City pips Milan in tiebreaker to scoop hotly sought-after prize from London
Amsterdam will be the post-Brexit home of the European Medicines Agency, after winning a dramatic tie-breaker in Brussels on Monday evening.
Three rounds of voting by 27 EU foreign ministers on the relocation of the London-based agency, which approves new drugs for sale in the EU, Iceland, Liechtenstein and Norway, saw Amsterdam tie level with Milan on 13 votes each. With the voting squared, the meeting chairman decided the outcome by drawing lots.
The win for Amsterdam follows an unpredictable and fiercely fought contest with 15 other bidders: Athens, Barcelona, Bonn, Bratislava, Brussels, Bucharest, Copenhagen, Helsinki, Lille, Milan, Porto, Sofia, Stockholm, Vienna, and Warsaw. The UK, which made a futile case to retain the agency, did not get a vote.
Malta pulled out of the race on Friday, and Zagreb and Dublin followed suit on Monday afternoon.
After a first round of voting that began around 16.00 CET, Milan led with 25 votes, with Copenhagen and Amsterdam behind on 20 votes. In round two, Copenhagen was knocked out, leaving Milan, with 12 votes, and Amsterdam, with nine, to advance to the final round.
Bratislava, touted as an early favourite to land the agency, came in fourth.
Another early front-runner, Barcelona, saw its political hand weaken considerably in recent weeks, following the political crisis over Catalonia’s push for independence.
Amsterdam must now ensure the relocated agency will be running by April 1 2019, the date the UK’s membership of the bloc officially expires.
The city will have to re-home 890 full-time staff and accommodate some 36,000 visiting regulators and scientists each year.
The Commission told EU countries to base their bids on criteria including the quality of office building, a relocation plan, transport links, education facilities for 600 or so children, healthcare provision and jobs for partners.
But, far from being a straight-forward evaluation of how suitable the cities might be from a technical point of view, the unruly contest saw many months of lobbying and horse-trading in the run up to the vote, with health and EU affairs ministers flying all over the continent to pick up support. Some courtship efforts began as soon as the result of last June’s UK referendum was announced.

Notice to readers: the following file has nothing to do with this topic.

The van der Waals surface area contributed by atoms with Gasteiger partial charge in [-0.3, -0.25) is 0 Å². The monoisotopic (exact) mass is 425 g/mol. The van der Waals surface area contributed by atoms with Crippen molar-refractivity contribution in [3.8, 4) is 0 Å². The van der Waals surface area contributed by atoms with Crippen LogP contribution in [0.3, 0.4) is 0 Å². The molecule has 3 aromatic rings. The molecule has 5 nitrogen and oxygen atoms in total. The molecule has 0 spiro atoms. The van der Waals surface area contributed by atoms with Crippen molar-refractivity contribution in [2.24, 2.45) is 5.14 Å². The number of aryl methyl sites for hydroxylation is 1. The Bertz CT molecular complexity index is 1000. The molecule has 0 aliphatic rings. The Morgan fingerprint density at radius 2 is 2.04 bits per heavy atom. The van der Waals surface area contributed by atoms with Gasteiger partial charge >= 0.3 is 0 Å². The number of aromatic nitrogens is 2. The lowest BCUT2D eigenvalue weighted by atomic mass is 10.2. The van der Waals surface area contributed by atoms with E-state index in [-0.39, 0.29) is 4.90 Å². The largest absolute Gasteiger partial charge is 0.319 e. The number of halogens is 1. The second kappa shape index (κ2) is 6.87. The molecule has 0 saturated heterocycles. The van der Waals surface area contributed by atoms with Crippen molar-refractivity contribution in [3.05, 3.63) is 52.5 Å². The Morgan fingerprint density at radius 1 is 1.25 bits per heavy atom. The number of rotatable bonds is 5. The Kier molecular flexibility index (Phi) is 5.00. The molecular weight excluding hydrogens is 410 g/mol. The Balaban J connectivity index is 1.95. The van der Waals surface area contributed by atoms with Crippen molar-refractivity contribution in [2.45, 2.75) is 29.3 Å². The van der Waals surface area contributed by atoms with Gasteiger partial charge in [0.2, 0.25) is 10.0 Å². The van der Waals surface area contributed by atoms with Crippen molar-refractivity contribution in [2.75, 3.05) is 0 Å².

EMA staff had already made clear the locations they favoured in a staff survey last month, saying they were most likely to move to Amsterdam, Barcelona, Copenhagen, Milan, or Vienna.
Industry groups reacted positively to the choice of Amsterdam.
“Now the decision has been made, all authorities and stakeholders need to collaborate to support the agency in making the move to Amsterdam. It is vital to ensure the continuity of the EMA’s critical functions, its ability to retain staff and access expert networks," said Stefan Oschmann, president of the European Federation of Pharmaceutical Industries and Associations.
In a similar message, John Brennan, EuropaBio secretary general, said it was important to "minimise as much as possible any disruptions that could negatively affect access to medicines for patients”.
Brexit begins to bite
The contest for the agencies was “a sad reminder of the concrete consequences of Brexit”, said Estonia’s EU minister Matti Maasikas, who chaired the voting session.
The EMA has suffered from sterling’s loss of value against the euro since the referendum vote to leave the EU in June 2016 and budget revisions are also being made for 2018 and 2019. It has also had to put some work on hold to prepare its relocation plans
Clinical trials transparency campaigner Ben Goldacre said in a statement that moving 890 staff will be “mind-bogglingly expensive, and hugely harmful for patients, both in Europe and in the UK.”